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that's the early estimates, despite the pouring rain and temperatures dipping down into the 20s at times, unseasonably cool here in texas. you know, we saw all kinds of people attend this memorial. you saw people who were young kids at the time. those who brought their own children out to the grassy knoll on that day, and you saw many young people, school field trips, those who were not even born in 1963. testament of a man who inspired a country, even in death. >> his words changed lives. his words changed history. rarely has a commander in chief addressed the nation with such command of language. >> we should also tell you, 1963 was the year president kennedy made this trip to dallas,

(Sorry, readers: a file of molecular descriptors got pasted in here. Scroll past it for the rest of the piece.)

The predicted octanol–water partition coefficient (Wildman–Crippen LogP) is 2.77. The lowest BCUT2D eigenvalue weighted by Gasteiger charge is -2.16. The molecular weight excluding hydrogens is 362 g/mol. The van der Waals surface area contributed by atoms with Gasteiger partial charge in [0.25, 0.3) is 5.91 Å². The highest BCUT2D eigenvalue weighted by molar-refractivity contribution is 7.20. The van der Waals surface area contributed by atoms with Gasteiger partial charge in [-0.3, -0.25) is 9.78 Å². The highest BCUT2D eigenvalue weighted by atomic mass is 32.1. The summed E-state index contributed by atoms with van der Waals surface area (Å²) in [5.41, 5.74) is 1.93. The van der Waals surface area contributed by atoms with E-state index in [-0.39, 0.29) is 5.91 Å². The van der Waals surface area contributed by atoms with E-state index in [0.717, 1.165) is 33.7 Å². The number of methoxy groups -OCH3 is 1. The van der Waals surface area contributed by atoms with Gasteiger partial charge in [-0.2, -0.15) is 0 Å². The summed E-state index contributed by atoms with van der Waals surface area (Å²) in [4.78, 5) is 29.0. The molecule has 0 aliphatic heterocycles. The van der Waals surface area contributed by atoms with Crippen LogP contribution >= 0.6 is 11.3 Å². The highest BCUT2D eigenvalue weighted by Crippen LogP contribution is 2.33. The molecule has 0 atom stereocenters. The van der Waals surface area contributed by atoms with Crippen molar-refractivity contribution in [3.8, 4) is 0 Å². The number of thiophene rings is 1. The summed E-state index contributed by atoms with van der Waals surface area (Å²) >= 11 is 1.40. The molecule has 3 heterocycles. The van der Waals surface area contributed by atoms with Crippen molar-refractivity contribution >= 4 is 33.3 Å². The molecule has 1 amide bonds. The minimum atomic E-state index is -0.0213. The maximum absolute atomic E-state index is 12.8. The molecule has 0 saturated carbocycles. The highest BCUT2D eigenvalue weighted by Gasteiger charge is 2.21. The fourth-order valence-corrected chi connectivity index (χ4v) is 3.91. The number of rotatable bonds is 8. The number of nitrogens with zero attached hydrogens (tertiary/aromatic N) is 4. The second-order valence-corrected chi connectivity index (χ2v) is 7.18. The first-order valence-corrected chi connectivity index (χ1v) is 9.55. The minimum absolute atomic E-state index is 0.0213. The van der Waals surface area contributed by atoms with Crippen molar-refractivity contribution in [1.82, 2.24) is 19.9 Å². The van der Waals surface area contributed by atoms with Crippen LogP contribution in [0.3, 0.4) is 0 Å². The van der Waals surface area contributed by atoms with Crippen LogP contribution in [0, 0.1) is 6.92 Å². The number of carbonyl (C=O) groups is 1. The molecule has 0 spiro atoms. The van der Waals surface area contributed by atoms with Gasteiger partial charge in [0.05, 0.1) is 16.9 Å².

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because he was trying to fundraise and also gain support to run for a second term as president. >> there have been so many other events, too casey. >> yeah. not just here in dallas but all around the country for that matter. aside from this main memorial in the big "d," you have celebrations going on all over the dallas-fort worth area. a number of volunteer projects inspired by president kennedy because you know he founded and helped establish the peace corps, an organization all about volunteer work. there have been works of art placed up all around the city of the late president. concerts being held, even panel discussions, including a dallas police officer who worked on the jfk investigation, and a doctor who was on the trauma team at nearby parkland hospital where president kennedy was taken and later died. so, every american today pausing and remembering a man whose life